Border officials separated an asylum-seeker and her newborn — then called themselves heroes
A Honduran asylum-seeker who was separated from her hours-old U.S. citizen infant by border agents has been reunited with her child. The Los Angeles Times had on Friday reported that Border Patrol had ripped the mother from her baby just hours after she'd given birth in Texas. The asylum-seeker, among the thousands forced by the Trump administration to wait for their immigration court dates in Mexico, had crossed in desperation when she gave birth alone in a field.
Molly O'Toole's report said that while border officials at first transported the family to a hospital together, they then separated them and told the mother they were going to send her back to Mexico without her baby. They've since claimed the hospital's COVID-19 policy required the separation, but that's a lie. "That is definitely not the hospital policy," a University Hospital spokesperson told the LA Times. "We do not separate babies and parents."
Border officials had initially and in truly gross form used the rescue as a publicity stunt, tweeting a picture of a border agent holding the child and claiming that "[f]rom #LawEnforcement to humanitarian aid, our agents adapt to any situation." But what they didn't mention in the tweet is what happened after, when agents airlifted the baby to a neonatal ICU hours away while the mom was thrown into detention and forced to sleep on the floor. Yup, truly heroes, these agents.
"Unconscionable," tweeted humanitarian group Doctors for Camp Closure. "This isn't a 'rescue.' Separating mothers from their critically ill infants immediately after birth is inhumane." O'Toole reports that no one from Customs and Border Protection (CBP) gave her a comment prior to the report's publication, but that soon changed after it went public.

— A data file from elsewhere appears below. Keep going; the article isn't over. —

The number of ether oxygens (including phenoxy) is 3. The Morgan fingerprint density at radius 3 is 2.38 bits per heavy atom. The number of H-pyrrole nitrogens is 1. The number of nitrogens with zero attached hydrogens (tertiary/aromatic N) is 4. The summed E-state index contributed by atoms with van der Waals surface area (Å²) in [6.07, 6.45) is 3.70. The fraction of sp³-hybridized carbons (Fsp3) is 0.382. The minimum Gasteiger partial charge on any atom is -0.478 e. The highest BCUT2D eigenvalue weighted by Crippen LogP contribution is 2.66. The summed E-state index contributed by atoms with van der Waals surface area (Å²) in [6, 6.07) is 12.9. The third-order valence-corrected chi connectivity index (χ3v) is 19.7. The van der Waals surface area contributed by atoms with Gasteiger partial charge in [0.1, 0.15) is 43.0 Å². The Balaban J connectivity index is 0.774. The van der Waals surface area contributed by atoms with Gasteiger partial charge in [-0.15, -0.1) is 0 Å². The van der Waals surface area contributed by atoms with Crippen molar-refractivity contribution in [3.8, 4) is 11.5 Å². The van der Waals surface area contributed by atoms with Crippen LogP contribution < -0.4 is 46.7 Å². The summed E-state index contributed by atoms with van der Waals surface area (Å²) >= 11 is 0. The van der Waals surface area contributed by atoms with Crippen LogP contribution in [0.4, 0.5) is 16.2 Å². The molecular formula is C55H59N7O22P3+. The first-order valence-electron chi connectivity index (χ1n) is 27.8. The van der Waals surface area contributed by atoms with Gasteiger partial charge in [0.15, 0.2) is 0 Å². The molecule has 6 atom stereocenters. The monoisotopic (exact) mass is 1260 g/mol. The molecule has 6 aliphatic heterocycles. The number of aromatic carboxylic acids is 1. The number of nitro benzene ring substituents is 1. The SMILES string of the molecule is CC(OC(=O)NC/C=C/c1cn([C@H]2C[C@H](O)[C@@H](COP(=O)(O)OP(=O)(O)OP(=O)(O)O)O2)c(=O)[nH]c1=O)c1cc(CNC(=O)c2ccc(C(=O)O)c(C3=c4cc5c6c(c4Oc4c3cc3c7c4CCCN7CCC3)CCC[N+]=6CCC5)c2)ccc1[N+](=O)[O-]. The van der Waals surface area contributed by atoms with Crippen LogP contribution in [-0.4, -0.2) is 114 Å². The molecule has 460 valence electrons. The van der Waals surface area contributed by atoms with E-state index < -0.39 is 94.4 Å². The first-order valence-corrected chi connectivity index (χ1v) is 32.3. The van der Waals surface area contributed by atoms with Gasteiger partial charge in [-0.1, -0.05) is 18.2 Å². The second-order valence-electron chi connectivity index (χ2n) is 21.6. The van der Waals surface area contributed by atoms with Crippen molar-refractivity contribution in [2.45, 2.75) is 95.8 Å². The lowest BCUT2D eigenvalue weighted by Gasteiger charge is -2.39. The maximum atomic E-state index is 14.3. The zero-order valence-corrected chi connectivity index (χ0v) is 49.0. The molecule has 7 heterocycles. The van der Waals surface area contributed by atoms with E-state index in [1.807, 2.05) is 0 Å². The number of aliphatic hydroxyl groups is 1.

"Hours later, Austin Skero, chief patrol agent for the Del Rio sector, responded in a tweet to The Times, saying that agents had to separate the mother and baby due to the San Antonio hospital's COVID-19 policy for the neonatal unit, which the hospital immediately disputed." Spokesperson Leni Kirkman told O'Toole that the hospital has always safely allowed parents to be with their kids, even during the pandemic. "Babies need to be with their parents." We wish Border Patrol thought the same.
Instead, agency chief Rodney Scott angrily claimed in a tweet he was "sick and tired of our agents being villainized," while in the same statement dehumanizing the asylum-seeker as an "illegal alien mother." Asylum is legal immigration, guy. What you also won't hear about in any of Border Patrol's public relations tweets is that Scott was a member of the violent and racist Facebook group where members mocked the death of a child in the agency's custody. But remember, we're the bad ones for point out the bad things they do.
Nor will they mention how the Trump administration's anti-asylum policies directly led to this inhumane separation. The asylum-seeker had been waiting in Mexico with her 6-year-old child when they were kidnapped and held at gunpoint for two weeks. After that, the mother sent the child into the U.S. alone to save the child's life. That child was then taken into Health and Human Services
(HHS) custody, and has since been released to family members in California. The mother, whose name has not been publicly released, then crossed several weeks later.
O'Toole reports that the mother was reunited with her infant at the hospital's neonatal ICU over the weekend. They're now expected to join family in California once the baby is cleared for release, where'll she'll also reunite with her 6-year-old child. How much of this pain and suffering could have been avoided if administration had just allowed this family to safely seek asylum?
I am proud to represent this family with @BridgetCambria8 for @aldea_pjc. Thanks, @MackenzieLevy for taking of thi… https://t.co/dZo2Igk5Y1— Amy Maldonado 🗽 (@Amy Maldonado 🗽)1602356280.0